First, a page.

Shortly before the House of Representatives approved a federal ban on marijuana in 1937, the Republican minority leader, Bertrand Snell of New York, confessed, "I do not know anything about the bill." The Democratic majority leader, Sam Rayburn of Texas, educated him. "It has something to do with something that is called marihuana," Rayburn said. "I believe it is a narcotic of some kind."
Seventy-five years, millions of arrests, and billions of dollars later, we are still living with the consequences of that ignorant, ill-considered decision, which nationalized a policy that punishes peaceful people and squanders taxpayer money in a blind vendetta against a plant. Last week voters in Colorado and Washington opted out of this crazy cannabicidal crusade by approving ballot initiatives that will set up experiments from which the rest of the country can learn—assuming the federal government lets them run.
Both initiatives abolish penalties for adults 21 or older who possess up to an ounce of marijuana and for state-licensed growers and sellers who follow regulations that are supposed to be adopted during the next year or so. Pot prohibitionists such as Asa Hutchinson, former head of the Drug Enforcement Administration (DEA), argue that allowing marijuana sales violates the Controlled Substances Act and therefore the Constitution, which makes valid acts of Congress "the supreme law of the land."
But the Supremacy Clause applies only to laws that Congress has the authority to pass, and the ban on marijuana has never had a solid constitutional basis. If alcohol prohibition required a constitutional amendment, how could Congress, less than two decades later, enact marijuana prohibition by statute?
The initial pretext was the one the Supreme Court used this year to uphold the federal mandate requiring Americans to buy government-approved health insurance: The law, dubbed the Marihuana Tax Act, was dressed up as a revenue measure. By the time the ban was incorporated into the Controlled Substances Act in 1970, Congress had a new excuse: It was exercising its authority to "regulate commerce…among the several states."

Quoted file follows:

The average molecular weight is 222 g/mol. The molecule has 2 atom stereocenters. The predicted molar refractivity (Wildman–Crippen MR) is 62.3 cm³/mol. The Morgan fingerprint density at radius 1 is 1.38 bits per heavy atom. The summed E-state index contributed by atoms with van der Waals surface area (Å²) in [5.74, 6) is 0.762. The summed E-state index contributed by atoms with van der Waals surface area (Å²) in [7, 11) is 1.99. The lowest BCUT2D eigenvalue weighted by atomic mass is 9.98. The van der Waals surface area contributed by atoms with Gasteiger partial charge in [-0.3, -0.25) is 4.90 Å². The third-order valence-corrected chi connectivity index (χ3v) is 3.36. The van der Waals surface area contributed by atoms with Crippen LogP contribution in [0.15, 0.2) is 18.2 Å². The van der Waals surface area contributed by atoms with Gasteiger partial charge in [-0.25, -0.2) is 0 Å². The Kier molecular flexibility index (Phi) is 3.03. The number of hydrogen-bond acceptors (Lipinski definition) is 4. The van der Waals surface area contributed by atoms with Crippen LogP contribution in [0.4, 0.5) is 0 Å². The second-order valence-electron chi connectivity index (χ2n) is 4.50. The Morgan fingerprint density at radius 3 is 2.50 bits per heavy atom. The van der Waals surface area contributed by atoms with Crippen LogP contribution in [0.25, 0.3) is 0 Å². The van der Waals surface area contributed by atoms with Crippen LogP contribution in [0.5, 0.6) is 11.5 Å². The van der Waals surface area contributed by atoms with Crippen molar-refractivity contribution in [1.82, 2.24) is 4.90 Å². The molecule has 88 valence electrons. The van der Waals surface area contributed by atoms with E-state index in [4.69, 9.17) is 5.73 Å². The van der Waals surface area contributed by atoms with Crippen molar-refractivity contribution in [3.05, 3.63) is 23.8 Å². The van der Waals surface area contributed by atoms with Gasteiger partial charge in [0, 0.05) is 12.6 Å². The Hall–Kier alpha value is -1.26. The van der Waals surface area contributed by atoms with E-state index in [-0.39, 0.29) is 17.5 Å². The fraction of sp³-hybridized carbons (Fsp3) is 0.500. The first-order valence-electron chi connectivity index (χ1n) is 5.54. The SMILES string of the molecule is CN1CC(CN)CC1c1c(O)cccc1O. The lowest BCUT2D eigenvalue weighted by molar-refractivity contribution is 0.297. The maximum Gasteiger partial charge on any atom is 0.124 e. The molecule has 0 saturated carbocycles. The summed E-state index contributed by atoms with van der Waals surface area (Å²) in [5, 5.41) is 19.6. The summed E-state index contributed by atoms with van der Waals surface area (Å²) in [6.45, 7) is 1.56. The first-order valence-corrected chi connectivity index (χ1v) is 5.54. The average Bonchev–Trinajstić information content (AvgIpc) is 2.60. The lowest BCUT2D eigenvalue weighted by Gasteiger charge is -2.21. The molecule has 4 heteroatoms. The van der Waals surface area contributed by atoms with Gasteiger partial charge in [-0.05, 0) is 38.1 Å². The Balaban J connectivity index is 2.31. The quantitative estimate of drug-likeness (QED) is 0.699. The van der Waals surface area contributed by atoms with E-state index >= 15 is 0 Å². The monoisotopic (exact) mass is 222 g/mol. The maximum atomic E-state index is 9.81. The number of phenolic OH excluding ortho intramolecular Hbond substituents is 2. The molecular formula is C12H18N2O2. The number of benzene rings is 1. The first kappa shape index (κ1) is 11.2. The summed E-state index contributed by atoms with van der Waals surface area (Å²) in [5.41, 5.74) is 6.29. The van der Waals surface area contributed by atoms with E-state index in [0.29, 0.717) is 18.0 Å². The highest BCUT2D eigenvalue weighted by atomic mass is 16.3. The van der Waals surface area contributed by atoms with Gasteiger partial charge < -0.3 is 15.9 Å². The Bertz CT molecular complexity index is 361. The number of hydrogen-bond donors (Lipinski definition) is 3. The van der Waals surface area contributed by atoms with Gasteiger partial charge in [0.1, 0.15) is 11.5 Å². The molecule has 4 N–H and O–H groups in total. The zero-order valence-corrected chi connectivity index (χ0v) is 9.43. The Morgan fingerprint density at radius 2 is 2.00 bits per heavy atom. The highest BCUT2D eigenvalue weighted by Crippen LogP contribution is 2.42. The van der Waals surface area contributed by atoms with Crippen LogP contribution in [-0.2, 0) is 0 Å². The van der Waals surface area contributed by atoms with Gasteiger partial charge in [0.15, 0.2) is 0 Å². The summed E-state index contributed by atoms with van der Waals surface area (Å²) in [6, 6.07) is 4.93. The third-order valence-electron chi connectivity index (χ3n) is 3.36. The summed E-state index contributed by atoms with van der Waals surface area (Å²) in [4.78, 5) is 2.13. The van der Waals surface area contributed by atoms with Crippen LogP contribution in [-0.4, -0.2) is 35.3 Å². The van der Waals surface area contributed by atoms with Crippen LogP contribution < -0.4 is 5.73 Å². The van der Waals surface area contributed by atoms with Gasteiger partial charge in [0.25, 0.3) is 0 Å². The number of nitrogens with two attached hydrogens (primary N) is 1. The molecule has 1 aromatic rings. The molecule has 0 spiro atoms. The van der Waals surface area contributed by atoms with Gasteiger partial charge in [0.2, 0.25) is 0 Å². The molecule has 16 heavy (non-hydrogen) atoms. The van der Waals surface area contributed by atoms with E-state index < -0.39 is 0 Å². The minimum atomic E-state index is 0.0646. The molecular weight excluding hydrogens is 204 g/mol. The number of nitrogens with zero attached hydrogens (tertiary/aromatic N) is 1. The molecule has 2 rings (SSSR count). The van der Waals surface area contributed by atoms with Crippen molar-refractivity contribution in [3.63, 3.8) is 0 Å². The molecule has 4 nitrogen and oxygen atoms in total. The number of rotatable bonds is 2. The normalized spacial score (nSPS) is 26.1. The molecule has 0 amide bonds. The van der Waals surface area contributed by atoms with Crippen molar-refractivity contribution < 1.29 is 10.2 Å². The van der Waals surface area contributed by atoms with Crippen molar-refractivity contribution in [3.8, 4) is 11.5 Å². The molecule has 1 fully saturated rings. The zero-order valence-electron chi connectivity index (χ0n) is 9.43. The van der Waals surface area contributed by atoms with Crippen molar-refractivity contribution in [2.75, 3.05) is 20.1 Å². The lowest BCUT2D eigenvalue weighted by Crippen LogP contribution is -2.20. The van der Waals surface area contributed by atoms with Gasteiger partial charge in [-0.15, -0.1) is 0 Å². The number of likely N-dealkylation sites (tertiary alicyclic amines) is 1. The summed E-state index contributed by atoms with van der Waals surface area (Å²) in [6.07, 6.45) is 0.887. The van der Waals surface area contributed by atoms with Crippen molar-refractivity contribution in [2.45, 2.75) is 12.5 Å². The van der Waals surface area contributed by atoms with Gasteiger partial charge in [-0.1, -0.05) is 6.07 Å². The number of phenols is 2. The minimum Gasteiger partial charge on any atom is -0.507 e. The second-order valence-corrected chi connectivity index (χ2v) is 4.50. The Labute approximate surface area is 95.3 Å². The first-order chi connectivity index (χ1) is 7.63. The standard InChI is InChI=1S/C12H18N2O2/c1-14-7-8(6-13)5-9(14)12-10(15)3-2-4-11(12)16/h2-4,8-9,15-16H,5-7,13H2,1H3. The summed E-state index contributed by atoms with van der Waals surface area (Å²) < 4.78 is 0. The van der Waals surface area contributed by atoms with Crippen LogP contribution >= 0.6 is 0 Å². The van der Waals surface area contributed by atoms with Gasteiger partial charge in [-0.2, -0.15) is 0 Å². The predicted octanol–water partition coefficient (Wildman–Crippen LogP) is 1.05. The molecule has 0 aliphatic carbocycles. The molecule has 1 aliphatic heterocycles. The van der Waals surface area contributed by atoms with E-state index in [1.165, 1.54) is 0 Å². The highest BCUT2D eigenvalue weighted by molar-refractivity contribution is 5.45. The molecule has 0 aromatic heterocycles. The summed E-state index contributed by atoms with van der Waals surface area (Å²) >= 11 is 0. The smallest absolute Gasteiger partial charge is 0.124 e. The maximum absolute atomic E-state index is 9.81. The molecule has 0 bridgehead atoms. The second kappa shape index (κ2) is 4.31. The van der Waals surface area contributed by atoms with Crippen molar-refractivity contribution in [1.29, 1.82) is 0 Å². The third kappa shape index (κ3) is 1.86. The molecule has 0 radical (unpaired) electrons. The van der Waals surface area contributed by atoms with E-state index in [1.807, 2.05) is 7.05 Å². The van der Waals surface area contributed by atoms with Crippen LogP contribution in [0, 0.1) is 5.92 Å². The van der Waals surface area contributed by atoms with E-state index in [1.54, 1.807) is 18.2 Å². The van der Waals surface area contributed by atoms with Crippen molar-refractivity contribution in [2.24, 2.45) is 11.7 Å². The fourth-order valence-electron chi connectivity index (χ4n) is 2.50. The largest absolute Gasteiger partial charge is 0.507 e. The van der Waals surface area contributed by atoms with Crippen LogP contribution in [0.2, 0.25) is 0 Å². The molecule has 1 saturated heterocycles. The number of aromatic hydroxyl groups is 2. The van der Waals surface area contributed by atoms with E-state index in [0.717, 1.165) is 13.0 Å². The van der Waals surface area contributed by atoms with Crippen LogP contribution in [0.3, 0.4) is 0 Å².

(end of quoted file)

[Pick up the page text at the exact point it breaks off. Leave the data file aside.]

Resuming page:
Seven years ago, the Supreme Court concluded, preposterously, that Congress is regulating interstate commerce even when it authorizes the arrest of a cancer patient who uses homegrown marijuana for medical purposes in compliance with state law. But states indisputably remain free to say what is and is not a crime under their own laws, and that is what Colorado and Washington are doing.
Whether or not it tries to block marijuana legalization in the courts, the Obama administration can raid state-legal pot shops, as it has done with medical marijuana dispensaries. It can use asset forfeiture as an intimidation tactic against landlords and threaten banks that accept deposits from pot businesses with money laundering charges. The Internal Revenue Service can make life difficult for pot sellers by disallowing their business expenses.
The one thing federal drug warriors cannot do, judging from their track record even when they have the full cooperation of state and local law enforcement agencies, is suppress the business entirely, let alone arrest a significant percentage of people who grow pot for themselves and their friends (as Colorado's initiative allows). According to the FBI, there were 758,000 marijuana arrests nationwide last year, the vast majority for possession. The DEA was responsible for about 1 percent of them.
Given their limited resources, the feds may yet see the wisdom, if not the constitutional imperative, of letting Colorado and Washington go their own way. Last year a Gallup poll put national support for marijuana legalization at 50 percent—the highest level ever recorded. Brian Vicente, co-director of the campaign for Colorado's legalization initiative, hopes last week's historic votes "will send a message to the federal government that they need to back off entirely and let states engage in the responsible regulation of marijuana."
Hard-line drug warriors like Hutchinson are keen to prevent that from happening—not because they fear it will be disastrous but because they fear it won't be.